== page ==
“‘Hosanna, loud hosanna,’ the little children sing.”

The curly-haired girl plays with her palm branch during the hymns. She braids the smaller leaves, and her mom helps her fold the larger ones into crosses.

The Rev. Mark Fenstermacher welcomes the congregation by briefly addressing the RFRA.

“Open hearts, open minds, open doors,” Fenstermacher says. “We are an open, welcoming community.” The congregation members nod.


Brent Steele sits at the head of a table, arms crossed, staring off into space. He’s teaching Sunday School today. He is 68, and his legislative session ends Friday.

After that, it’s back to practicing law in Bedford and performing his duties as an elder at Dive Christian Church.

Behind him, a white board says in bright green ink:

“RFRA — Senate Bill 101: If you’re going to object, you owe yourself the intellectual honesty to be logical and ?consistent.”

Brent is tired. He forgets a name while discussing Palm Sunday with the adults around the table.

“I’m brain-dead. ... Someone help me out here.”

One of the men offers a name.

“Ah, yes,” Brent says with a nod. “Pontius Pilate.”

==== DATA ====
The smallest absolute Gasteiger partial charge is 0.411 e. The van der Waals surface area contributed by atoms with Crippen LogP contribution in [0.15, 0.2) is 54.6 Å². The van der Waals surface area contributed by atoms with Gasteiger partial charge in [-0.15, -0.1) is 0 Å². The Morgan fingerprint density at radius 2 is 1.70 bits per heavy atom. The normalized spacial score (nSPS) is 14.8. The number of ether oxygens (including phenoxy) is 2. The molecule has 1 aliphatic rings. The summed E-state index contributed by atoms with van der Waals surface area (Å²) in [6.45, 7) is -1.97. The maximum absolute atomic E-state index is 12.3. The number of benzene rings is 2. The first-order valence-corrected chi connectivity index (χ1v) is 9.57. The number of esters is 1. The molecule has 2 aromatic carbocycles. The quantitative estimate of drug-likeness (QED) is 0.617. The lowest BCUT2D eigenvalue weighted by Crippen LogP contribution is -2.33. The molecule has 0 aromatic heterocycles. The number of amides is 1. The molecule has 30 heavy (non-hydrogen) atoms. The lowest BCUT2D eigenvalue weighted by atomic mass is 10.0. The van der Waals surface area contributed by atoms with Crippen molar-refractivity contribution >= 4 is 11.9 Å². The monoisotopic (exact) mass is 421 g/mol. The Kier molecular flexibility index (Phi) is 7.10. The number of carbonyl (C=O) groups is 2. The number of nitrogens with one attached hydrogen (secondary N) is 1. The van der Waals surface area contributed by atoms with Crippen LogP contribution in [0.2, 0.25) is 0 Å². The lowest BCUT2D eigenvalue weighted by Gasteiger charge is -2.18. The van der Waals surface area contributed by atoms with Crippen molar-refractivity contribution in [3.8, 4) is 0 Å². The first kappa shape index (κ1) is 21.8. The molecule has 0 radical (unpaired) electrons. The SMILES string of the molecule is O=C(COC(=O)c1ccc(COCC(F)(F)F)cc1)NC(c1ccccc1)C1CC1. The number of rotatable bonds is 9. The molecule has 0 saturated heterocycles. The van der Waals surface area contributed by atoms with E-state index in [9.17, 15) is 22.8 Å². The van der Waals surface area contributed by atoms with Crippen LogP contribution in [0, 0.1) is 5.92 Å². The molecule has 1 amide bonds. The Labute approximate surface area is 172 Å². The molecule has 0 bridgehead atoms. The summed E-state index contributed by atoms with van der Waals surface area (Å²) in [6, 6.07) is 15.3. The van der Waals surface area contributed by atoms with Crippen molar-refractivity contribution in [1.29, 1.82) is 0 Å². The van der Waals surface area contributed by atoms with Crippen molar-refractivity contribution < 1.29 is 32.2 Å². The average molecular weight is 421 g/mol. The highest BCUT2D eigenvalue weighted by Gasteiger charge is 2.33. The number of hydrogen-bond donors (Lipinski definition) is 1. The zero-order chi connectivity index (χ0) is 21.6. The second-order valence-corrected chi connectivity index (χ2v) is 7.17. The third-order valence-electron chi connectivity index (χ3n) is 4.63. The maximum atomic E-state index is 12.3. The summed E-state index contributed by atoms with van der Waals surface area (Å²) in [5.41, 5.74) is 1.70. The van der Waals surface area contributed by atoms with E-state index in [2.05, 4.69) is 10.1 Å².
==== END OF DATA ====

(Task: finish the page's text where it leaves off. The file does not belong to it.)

Here, the senator is with family. He need not explain his politics, but he does ?anyway.

He believes in SB 101. So does his family.


Back in Bloomington, the Universalist Rev. Mary Ann Macklin begins with a metaphor about how jazz, in its improvisation and inclusiveness, is similar to church and life.

“Right now, the state of Indiana is struggling a little bit about what it means to be inclusive rather than exclusive,” Macklin says.

The audience chuckles knowingly and nods sadly.

Macklin mentions the RFRA by name and calls on the congregation to be, as Hoosiers, strong in their cores — to know what they can do to make a difference. As she calls upon guest Phil Cooper to explain the bill in further detail, she holds up a sign for everyone to see.

On one side, in bright white letters against a blue background, it says, “Liberty for all Hoosiers.” On the other, “Freedom Indiana.” She keeps it raised, a smile across her face, her arms strong.


Across town, Pastor Tom Ellsworth preaches at Sherwood Oaks Christian Church about Jesus and the disciples in the garden of Gethsemane.

Peter sliced off the ear of a Roman soldier and Jesus healed him. The last miracle he performed before crucifixion was for an enemy.

“It doesn’t matter who the person is, what they believe, or what they’ve done,” Ellsworth says. “Compassion, mercy and kindness is always appropriate. Isn’t that what ?Jesus wants?”


The Bethel African Methodist Episcopal church in Bloomington is no place for politics on Palm Sunday. It’s too soon, the Rev. Dennis ?Laffoon says.

Many members of the congregation are still trying to make sense of it. He is concerned the bill will turn businesses away from Indiana. He wants the state to be a place where everyone who comes feels welcome.

“Where the rubber meets the road is what people ?actually do with it,” Laffoon says of the bill.